It is summer and many of my family and friends are on the move again!Â Moving is one of life’s top stressful events.Â It puts a strain on relationships and your bank balance and can turn even the most kind and gracious people into raving lunatics.Â
The average American will move 11.7 times in their lifetime.Â They may be moving because of a job change, desire to upsize their home, downsize their home, find a better neighborhood, live in their dream city, accommodate a new spouse, or our approaching retirement.Â Life is constantly changing and changing our environment to meet life’s current challenges is easier to do than ever.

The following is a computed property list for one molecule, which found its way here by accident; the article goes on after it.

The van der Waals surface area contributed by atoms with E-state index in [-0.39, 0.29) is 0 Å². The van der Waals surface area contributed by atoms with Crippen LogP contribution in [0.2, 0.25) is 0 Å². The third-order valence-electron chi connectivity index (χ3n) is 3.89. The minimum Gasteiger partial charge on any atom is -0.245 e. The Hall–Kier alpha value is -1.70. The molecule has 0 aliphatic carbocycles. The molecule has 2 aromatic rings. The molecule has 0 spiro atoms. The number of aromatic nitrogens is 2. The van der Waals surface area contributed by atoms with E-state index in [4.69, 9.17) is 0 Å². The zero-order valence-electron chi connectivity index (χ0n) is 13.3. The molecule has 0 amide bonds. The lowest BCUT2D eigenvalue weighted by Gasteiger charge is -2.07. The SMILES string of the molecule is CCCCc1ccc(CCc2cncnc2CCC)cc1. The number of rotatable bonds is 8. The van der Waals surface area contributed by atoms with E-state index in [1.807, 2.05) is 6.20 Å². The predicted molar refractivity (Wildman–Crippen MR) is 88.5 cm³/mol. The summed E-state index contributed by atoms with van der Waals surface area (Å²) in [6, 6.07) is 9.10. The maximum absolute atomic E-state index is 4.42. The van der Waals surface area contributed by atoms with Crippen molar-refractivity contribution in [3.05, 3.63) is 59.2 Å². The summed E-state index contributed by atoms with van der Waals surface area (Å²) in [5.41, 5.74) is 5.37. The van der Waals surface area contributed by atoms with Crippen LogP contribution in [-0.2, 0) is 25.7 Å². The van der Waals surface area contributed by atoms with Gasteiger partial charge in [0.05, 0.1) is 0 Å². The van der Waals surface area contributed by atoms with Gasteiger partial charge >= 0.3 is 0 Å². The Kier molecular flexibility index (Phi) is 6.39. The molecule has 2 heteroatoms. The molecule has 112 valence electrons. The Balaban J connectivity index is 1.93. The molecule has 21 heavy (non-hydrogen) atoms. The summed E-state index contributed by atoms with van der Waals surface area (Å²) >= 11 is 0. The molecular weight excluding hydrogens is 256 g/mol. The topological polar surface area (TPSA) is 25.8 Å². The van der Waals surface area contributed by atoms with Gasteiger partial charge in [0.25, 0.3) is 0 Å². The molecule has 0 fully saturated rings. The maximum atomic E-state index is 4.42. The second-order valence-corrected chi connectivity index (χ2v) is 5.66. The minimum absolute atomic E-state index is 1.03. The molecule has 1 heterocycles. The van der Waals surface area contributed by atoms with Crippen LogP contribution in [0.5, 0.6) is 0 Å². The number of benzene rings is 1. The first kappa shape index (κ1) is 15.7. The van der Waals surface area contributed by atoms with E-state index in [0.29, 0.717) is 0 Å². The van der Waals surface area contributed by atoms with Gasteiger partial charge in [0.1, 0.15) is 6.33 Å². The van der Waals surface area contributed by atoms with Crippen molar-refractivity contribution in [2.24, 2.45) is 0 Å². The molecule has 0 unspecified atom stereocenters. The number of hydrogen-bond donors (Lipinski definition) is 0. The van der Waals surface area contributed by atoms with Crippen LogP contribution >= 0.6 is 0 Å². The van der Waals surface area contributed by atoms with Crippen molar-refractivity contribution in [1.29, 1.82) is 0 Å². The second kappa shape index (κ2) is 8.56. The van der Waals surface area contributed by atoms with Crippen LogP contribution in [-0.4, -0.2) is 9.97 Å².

Here are some tips I have compiled from my own experience and from other fellow movers to preserve your relationships and successfully move.
Protecting Your Relationships
Expect to live in chaos for a time.
Communicate when you don’t agree.
Make time to talk, schedule it if you have too.Â You must keep the communication open.
Manage expectations â€“ expect exhaustion, frustration and stress.
Forgive insults and don’t play the blame game.Â You may have to extend more forgiveness than normal to your family members.Â Remember stress makes us do and say crazy things.
Physical expectations â€“ you may have your body react to the stress you are feeling.Â You may feel anxiety, insomnia, headaches and nausea.